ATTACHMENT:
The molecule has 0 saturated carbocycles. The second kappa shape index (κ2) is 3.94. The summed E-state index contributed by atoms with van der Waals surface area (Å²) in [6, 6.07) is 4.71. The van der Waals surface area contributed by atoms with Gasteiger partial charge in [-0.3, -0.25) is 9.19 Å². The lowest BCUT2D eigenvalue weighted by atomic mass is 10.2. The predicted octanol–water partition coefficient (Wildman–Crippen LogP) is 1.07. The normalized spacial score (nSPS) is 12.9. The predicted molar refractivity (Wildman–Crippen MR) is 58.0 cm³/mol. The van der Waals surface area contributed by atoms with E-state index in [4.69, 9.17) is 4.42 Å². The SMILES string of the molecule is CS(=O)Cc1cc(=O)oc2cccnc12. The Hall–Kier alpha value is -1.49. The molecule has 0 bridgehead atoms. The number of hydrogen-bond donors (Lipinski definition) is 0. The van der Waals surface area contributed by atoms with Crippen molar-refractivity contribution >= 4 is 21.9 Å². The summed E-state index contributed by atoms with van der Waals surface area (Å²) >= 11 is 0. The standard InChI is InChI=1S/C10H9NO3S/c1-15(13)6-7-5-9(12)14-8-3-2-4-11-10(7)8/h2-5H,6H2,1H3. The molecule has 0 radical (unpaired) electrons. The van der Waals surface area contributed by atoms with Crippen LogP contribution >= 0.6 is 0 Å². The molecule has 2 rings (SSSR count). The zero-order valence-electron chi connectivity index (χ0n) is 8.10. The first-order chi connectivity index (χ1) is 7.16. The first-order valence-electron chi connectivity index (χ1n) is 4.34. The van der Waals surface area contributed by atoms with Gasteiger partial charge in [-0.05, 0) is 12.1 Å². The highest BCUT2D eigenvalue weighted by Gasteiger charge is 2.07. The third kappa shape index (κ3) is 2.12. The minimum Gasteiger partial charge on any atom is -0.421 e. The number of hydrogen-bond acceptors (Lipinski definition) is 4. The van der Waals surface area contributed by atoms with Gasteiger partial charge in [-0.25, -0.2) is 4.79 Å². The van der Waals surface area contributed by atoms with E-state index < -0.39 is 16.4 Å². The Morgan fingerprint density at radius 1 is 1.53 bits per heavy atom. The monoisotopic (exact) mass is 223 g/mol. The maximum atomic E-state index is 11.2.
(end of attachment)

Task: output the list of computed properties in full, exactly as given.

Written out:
The molecule has 0 saturated carbocycles. The second kappa shape index (κ2) is 3.94. The summed E-state index contributed by atoms with van der Waals surface area (Å²) in [6, 6.07) is 4.71. The van der Waals surface area contributed by atoms with Gasteiger partial charge in [-0.3, -0.25) is 9.19 Å². The lowest BCUT2D eigenvalue weighted by atomic mass is 10.2. The predicted octanol–water partition coefficient (Wildman–Crippen LogP) is 1.07. The normalized spacial score (nSPS) is 12.9. The predicted molar refractivity (Wildman–Crippen MR) is 58.0 cm³/mol. The van der Waals surface area contributed by atoms with E-state index in [4.69, 9.17) is 4.42 Å². The SMILES string of the molecule is CS(=O)Cc1cc(=O)oc2cccnc12. The Hall–Kier alpha value is -1.49. The molecule has 0 bridgehead atoms. The number of hydrogen-bond donors (Lipinski definition) is 0. The van der Waals surface area contributed by atoms with Crippen molar-refractivity contribution >= 4 is 21.9 Å². The summed E-state index contributed by atoms with van der Waals surface area (Å²) >= 11 is 0. The standard InChI is InChI=1S/C10H9NO3S/c1-15(13)6-7-5-9(12)14-8-3-2-4-11-10(7)8/h2-5H,6H2,1H3. The molecule has 0 radical (unpaired) electrons. The van der Waals surface area contributed by atoms with Crippen LogP contribution >= 0.6 is 0 Å². The molecule has 2 rings (SSSR count). The zero-order valence-electron chi connectivity index (χ0n) is 8.10. The first-order chi connectivity index (χ1) is 7.16. The first-order valence-electron chi connectivity index (χ1n) is 4.34. The van der Waals surface area contributed by atoms with Gasteiger partial charge in [-0.05, 0) is 12.1 Å². The highest BCUT2D eigenvalue weighted by Gasteiger charge is 2.07. The third kappa shape index (κ3) is 2.12. The minimum Gasteiger partial charge on any atom is -0.421 e. The number of hydrogen-bond acceptors (Lipinski definition) is 4. The van der Waals surface area contributed by atoms with Gasteiger partial charge in [-0.25, -0.2) is 4.79 Å². The van der Waals surface area contributed by atoms with E-state index < -0.39 is 16.4 Å². The Morgan fingerprint density at radius 1 is 1.53 bits per heavy atom. The monoisotopic (exact) mass is 223 g/mol. The maximum atomic E-state index is 11.2.